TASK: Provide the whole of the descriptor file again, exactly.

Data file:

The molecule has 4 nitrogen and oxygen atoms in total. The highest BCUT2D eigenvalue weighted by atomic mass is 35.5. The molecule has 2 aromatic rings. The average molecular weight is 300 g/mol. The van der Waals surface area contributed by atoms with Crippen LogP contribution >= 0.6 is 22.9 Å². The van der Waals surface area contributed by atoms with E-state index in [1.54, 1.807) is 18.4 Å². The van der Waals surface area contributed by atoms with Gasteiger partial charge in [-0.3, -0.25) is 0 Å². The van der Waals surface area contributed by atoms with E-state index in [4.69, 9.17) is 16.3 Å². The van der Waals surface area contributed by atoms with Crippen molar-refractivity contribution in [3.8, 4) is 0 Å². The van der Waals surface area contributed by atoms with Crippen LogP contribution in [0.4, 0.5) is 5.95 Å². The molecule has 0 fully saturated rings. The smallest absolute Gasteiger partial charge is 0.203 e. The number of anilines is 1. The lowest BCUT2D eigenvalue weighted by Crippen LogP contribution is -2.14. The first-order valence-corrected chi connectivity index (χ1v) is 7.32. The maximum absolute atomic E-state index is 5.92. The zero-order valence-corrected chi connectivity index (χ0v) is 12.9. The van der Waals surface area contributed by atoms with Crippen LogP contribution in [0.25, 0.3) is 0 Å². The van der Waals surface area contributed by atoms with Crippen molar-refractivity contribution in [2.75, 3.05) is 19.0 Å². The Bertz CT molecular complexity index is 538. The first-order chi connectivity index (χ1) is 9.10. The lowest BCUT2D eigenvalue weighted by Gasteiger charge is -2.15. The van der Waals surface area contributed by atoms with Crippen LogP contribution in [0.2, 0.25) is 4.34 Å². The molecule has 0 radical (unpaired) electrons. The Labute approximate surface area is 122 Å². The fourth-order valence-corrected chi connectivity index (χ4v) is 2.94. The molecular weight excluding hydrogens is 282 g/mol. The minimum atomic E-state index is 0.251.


The molecule has 4 nitrogen and oxygen atoms in total. The highest BCUT2D eigenvalue weighted by atomic mass is 35.5. The molecule has 2 aromatic rings. The average molecular weight is 300 g/mol. The van der Waals surface area contributed by atoms with Crippen LogP contribution >= 0.6 is 22.9 Å². The van der Waals surface area contributed by atoms with E-state index in [1.54, 1.807) is 18.4 Å². The van der Waals surface area contributed by atoms with Gasteiger partial charge in [-0.3, -0.25) is 0 Å². The van der Waals surface area contributed by atoms with E-state index in [4.69, 9.17) is 16.3 Å². The van der Waals surface area contributed by atoms with Crippen molar-refractivity contribution in [3.8, 4) is 0 Å². The van der Waals surface area contributed by atoms with Crippen LogP contribution in [0.4, 0.5) is 5.95 Å². The molecule has 0 fully saturated rings. The smallest absolute Gasteiger partial charge is 0.203 e. The number of anilines is 1. The lowest BCUT2D eigenvalue weighted by Crippen LogP contribution is -2.14. The first-order valence-corrected chi connectivity index (χ1v) is 7.32. The maximum absolute atomic E-state index is 5.92. The zero-order valence-corrected chi connectivity index (χ0v) is 12.9. The van der Waals surface area contributed by atoms with Crippen LogP contribution in [0.25, 0.3) is 0 Å². The van der Waals surface area contributed by atoms with Crippen molar-refractivity contribution in [2.75, 3.05) is 19.0 Å². The Bertz CT molecular complexity index is 538. The first-order chi connectivity index (χ1) is 9.10. The lowest BCUT2D eigenvalue weighted by Gasteiger charge is -2.15. The van der Waals surface area contributed by atoms with Crippen LogP contribution in [0.2, 0.25) is 4.34 Å². The molecule has 0 radical (unpaired) electrons. The Labute approximate surface area is 122 Å². The fourth-order valence-corrected chi connectivity index (χ4v) is 2.94. The molecular weight excluding hydrogens is 282 g/mol. The minimum atomic E-state index is 0.251.